I attended TRASh on the opening night and it was packed to the rafters; the experience evoked a truly Shakespearian feel of theatre as the social activity of the masses. Fifteen minutes later than programmed due to sheer volume of theatre-goers the lights dimmed and the curtain went up to a great roar from the crowd. Over the next couple of hours, laughs followed cheers followed poignant silences.

As for the plays themselves, there is a loose theme of farce, and both ‘The Lord of the Rings’ and ‘Noises Off’ are comedies stretching from the problems and tensions faced in producing a play from the written script to the animated stage. Certainly for a programme like TRASh it makes sense to chose comedy as there is limited time to set a scene and build up empathy before you are whisked off stage for someone else to try their hand. For this reason the production from the 1990s ‘Art’ fell flat, as it tells a story of male midlife crisis and modern art without a trace of humour. The majority of the student body in the audience failed to empathise, and beyond shared experiences the play had little to offer. However, the team behind ‘Shivered’, a play that debuted earlier this year, managed fantastically well to immediately draw the audience into the small, briefly overlapping worlds of four characters centered on a now derelict car plant. In the twenty or so minutes on stage, their journeys charted our modern worries of declining employment, sexual repression, aimless youths, and generated a society that those in the play eighty years earlier wouldn’t have recognised.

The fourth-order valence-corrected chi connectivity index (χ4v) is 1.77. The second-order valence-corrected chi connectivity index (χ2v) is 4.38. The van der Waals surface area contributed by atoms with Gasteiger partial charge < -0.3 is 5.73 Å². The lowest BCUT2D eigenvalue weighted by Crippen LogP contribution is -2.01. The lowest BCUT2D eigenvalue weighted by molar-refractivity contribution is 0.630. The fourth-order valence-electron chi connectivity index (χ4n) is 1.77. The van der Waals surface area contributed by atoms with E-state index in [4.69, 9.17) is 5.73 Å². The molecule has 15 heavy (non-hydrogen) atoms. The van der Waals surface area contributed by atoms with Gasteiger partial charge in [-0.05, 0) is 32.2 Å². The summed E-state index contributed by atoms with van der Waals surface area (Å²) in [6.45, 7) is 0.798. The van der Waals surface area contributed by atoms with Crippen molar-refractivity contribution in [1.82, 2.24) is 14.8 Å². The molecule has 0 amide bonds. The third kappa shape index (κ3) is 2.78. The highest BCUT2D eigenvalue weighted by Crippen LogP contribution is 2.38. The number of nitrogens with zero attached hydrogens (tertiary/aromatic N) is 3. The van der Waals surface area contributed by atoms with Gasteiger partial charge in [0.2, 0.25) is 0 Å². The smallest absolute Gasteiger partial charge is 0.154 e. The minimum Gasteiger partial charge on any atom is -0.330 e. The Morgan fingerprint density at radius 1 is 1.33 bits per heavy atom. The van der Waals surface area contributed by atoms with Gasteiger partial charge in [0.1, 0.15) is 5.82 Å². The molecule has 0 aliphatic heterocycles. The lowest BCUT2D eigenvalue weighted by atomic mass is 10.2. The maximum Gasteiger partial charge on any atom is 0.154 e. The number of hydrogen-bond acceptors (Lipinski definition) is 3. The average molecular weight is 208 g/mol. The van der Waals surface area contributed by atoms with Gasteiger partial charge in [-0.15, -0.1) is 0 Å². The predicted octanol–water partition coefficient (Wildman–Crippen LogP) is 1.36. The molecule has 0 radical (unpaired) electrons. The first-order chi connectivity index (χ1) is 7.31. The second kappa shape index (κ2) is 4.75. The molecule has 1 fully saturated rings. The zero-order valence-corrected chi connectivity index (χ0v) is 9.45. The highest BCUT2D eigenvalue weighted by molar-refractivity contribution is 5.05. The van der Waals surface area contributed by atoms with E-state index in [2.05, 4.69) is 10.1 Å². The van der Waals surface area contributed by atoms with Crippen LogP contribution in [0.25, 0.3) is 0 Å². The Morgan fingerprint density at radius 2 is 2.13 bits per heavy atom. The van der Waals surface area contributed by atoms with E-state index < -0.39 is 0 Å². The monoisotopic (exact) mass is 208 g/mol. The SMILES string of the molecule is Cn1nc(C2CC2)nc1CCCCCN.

Props and furnishings for the production were excellent. The backdrop was a house interior with a mix of traditional woodwork and art deco wallpaper, which pretty much covers British home furnishings for at least the first five decades. The DramSoc team used one or two key pieces of furniture to immediately evoke a period. In the 1940s Noel Coward play there is a marvellous, enormous old grammar phone that sits at the front of the stage almost like another actor. In the 1970s ‘Bar Mitzvah Boy’ a grand dining table takes centre stage as the focal point of the family’s tensions. Sound and visual effects were arresting and cinematic, in particular in the LOTR play when Gandalf emerges like something out of an Andrew Lloyd Webber production – with smoke, thunder and lightning.

TRASh 2012 races you through eight lovely, individual productions. From the ridiculously camp LOTR, via gritty poker-playing New York (replete with a very believable Brooklyn accent from Misha Vertkin), through to the teenage years I certainly remember not-so-fondly in ‘Single Sex’. This play in particular had the audience in wave after wave of laughter as the young adults themselves seem to cope with modernity little better than their excruciatingly awkward parents. It was a great choice by Miriam Battye, and fantastically acted by Misha Patel and Ollie Jones-Evans among others. I’m sure by now you don’t need any more reasons to get down to the Student’s Union tonight or tomorrow to catch this but just in case, you do also get 15% off drinks in bar100 with your ticket!